• SUGARfx Subtitles ($49): This plug-in makes it WAY easier to do subtitles. There are a bunch of different ways to do them in different formats, but I thought the most interesting was using FCPX’s Chapter Markers to automatically create them. It’s a big time saver rather than doing subtitles manually. The tediousness opying, pasting and modifying titles becomes totally unnecessary. Get it here.
  • Ripple Training’s Callouts ($59): If you do a ton of industrial or tutorial type video, you’re going to love this. It has custom arrows, pointers and whole bunch of other really useful things. Available from the FxFactory Store here.
  • Ripple Training’s Timelines ($59): If you do a lot of corporate or presentational work, these customizable transitions are amazing and will save precious time. Available from the FxFactory Store here.
  • Industrial Revolution’s ParticleMetrix ($99) and Volumetrix ($49): Particlemetrix adds some useful particle effects and transitions while Volumetrix is all about glows and light rays. They’re great for fast effects, especially titles that need to look good without spending a ton of time on them. You should use these in conjunction with each other for fast and easy Particle and Title FX. Available from the FxFactory Store here.
  • Dashwood Stereo3D Toolbox (Lite- $99, Full- $799): If you need to do 3D within FCPX, you’re probably going to want this. Side note: You can do stereo 3D in Resolve if you need another option. Available from the FxFactory Store here.
  • Luca Sprocket Slip ($34): They have some really high-end transitions. Great for trailers. Available from the FxFactory Store here.
  • Luca Lo-Fi ($29): Lo-Fi is a customizable and easy to use plug-in that allows you to create vintage-type looks. I don’t like most “look” plug-ins, but I thought this one was cool. Available from the FxFactory Store here.
  • Luca Light Kit ($49): The Light Kit has a number of nice lighting effects. Like most of the Luca packages, it’s useful if you do a lot of music video or trailer editing. Available from the FxFactory Store here.
  • Luca Light Leaks ($59): There are tons of Light Leak packages out there, but you only need to buy one. This particular one gets the job done. I imagine there are others that are just as good, but I enjoy how customizable this one is. Available from the FxFactory Store here.
  • Luca XOverlays ($49): XOverlays has lots of compositing and overlay presets that are cool and easy to manipulate. Available from the FxFactory Store here.
  • Conner Productions ($6): They specialize in making easily customizable FCP X Templates for non-professional editors to use in the post-production process.  Available here.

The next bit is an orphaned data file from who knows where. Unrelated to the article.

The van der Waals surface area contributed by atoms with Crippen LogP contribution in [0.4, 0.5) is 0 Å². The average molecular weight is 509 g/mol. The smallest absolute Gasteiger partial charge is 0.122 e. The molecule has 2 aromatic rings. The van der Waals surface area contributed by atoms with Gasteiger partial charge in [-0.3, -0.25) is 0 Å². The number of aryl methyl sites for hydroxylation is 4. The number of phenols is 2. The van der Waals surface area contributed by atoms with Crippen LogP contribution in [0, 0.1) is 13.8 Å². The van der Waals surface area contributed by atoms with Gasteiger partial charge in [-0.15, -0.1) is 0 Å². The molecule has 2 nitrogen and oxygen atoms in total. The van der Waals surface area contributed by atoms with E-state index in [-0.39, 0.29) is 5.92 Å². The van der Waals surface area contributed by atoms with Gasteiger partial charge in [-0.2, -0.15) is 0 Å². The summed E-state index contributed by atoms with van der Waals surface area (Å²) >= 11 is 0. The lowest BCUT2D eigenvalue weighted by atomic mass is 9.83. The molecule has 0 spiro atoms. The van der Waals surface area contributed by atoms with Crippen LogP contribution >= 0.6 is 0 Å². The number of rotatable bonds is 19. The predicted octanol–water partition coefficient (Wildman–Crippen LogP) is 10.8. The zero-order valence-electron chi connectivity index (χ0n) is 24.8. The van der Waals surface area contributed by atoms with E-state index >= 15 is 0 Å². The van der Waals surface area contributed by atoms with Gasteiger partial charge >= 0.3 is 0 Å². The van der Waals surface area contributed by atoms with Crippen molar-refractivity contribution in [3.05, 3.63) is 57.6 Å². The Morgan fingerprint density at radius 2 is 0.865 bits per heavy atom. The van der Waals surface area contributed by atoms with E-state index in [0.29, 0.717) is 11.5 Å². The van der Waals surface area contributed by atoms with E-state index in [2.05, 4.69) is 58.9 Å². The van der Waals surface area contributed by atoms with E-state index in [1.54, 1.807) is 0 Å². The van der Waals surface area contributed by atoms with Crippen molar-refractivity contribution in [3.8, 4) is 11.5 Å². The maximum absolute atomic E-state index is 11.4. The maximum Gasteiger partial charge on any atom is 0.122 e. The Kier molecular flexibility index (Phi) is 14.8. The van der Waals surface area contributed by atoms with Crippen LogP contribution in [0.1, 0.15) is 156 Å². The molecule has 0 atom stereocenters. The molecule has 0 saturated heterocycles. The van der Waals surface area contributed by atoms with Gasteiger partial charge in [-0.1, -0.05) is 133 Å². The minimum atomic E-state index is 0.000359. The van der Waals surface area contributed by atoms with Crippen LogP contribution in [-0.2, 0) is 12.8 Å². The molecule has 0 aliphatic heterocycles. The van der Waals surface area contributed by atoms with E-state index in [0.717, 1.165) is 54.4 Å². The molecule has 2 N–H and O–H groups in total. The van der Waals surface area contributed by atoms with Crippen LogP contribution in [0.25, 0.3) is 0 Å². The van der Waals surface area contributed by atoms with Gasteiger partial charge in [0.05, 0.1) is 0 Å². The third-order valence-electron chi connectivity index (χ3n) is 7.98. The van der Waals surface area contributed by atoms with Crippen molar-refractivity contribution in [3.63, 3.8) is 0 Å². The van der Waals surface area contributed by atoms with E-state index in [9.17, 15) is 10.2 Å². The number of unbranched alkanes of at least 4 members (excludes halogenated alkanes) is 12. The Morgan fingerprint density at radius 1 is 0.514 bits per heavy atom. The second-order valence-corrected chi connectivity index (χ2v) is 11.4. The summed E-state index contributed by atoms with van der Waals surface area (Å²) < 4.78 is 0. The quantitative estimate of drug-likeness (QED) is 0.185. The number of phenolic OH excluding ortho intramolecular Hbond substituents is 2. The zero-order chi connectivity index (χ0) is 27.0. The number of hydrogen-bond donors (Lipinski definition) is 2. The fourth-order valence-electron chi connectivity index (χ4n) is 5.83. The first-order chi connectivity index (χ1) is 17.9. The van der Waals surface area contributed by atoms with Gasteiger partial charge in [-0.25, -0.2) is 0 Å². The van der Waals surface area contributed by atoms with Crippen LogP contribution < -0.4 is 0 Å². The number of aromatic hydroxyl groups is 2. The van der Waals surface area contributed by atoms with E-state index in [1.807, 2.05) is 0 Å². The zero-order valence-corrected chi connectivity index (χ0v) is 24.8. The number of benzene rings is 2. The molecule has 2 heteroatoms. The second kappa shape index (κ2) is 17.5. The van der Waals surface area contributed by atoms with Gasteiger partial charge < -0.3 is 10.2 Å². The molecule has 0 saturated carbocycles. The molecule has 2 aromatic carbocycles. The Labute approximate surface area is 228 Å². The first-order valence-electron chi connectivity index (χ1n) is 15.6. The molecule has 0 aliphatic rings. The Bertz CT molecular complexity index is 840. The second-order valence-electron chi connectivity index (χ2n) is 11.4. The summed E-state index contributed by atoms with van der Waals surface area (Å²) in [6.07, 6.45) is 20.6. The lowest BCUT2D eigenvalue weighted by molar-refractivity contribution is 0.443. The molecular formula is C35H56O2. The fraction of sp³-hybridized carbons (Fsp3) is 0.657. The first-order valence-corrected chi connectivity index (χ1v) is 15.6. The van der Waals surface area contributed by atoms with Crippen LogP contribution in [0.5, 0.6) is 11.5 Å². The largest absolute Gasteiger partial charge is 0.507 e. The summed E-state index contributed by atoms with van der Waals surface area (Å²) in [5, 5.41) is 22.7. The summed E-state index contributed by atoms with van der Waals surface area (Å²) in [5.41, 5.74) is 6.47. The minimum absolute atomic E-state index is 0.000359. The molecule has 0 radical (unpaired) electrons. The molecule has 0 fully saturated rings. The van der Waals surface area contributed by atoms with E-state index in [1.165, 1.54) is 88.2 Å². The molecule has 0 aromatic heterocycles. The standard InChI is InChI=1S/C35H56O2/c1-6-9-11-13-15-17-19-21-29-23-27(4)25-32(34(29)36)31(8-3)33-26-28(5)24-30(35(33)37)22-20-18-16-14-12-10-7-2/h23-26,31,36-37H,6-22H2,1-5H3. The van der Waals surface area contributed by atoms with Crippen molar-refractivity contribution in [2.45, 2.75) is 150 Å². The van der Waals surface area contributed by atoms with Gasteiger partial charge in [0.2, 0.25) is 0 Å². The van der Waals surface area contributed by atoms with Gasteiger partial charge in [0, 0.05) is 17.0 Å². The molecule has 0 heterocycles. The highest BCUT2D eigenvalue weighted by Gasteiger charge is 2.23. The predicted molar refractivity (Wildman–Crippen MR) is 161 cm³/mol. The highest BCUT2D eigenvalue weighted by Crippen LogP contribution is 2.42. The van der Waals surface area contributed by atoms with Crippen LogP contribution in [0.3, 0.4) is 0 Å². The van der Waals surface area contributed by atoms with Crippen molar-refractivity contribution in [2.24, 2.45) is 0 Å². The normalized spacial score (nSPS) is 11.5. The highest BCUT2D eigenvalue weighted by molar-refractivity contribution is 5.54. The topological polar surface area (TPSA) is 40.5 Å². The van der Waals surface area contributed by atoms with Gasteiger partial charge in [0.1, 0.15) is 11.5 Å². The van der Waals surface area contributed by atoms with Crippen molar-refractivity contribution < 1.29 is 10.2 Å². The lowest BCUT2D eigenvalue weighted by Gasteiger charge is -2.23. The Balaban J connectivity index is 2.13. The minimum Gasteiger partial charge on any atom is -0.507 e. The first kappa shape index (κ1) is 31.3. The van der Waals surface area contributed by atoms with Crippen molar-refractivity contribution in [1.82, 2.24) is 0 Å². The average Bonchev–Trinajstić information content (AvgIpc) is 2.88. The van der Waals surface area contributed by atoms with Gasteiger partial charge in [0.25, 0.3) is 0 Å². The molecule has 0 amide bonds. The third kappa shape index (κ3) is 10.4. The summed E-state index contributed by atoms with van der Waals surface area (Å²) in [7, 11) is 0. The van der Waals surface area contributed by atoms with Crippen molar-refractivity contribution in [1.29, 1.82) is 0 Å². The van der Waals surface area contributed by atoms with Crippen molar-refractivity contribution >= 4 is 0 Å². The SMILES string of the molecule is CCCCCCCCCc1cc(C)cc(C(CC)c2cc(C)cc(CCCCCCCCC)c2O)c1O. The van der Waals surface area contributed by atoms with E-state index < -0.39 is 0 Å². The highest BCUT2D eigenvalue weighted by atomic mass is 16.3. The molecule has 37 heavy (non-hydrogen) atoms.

• Luca Grunge Effects: This one contains a bunch of customizable generators that you can use to composite over your footage for a “grunge-y” look. Grunge Effects is great for music videos, etc. I really like the Luca packages because they avoid the cheese factor. All of their stuff is slick and well designed. Available from the FxFactory Store here.

Almost Worth It:

  • Ripple Tools 1 ($39): Color wheels, 8 and 16-point matte, simple 3D and 3D text. Available from the FxFactory Store here
  • Ripple Tools 2 ($39): Brings back the blink filter and scroll text title, cloner, and repeat. I just wish Ripple Tools 1 and 2 were part of the same package. Available from the FxFactory Store here.
  • Stupid Raisins Block/Panel/Shape/Slide/Title Pop ($49 apiece): I’m not a big “transitions” guy. However, if you do need them, these are worth checking out. They are highly customizable. Although, honestly, I feel like all of these should come as one package, with fewer overall plug-ins. Available from the FxFactory Store here.

Free Plug-Ins:

There are tons of great free plug-ins too. The best place to start looking for these is on FCP.CO’s free plug-ins forum here. My favorites tend to come from Alex 4D.

That’s all for today, folks. Happy hunting!

sam-mestman3BIO: Sam Mestman has worked for Apple, ESPN, “Glee,” and Break.com, and is now the Chief Workflow Architect for Lumaforge. He’s also a regular writer for MovieMaker Magazine, teaches post workflow at RED’s REDucation classes, and specializes in saving independent producers tens of thousands of dollars while delivering a top quality product. He is also the founder and CEO of We Make Movies, which in just three years might have become the largest film collective in Los Angeles (and now Toronto). In his free time, he fights windmills. Feel free to drop him an email at sam@wemakemovies.org with any/all comments, questions, suggestions for columns, potential gigs, or scathing emails ridiculing his incompetence.

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2 comments on “DIY Monday: FCPX Plugins and App Roundup
by Sam Mestman

  1. Satva on said:

    Great article, thanks for the comprehensive list!

  2. Mark on said:

    I’d also recommend Pro Maintenance Tools by Digital Rebellion. It’s been a lifesaver for me.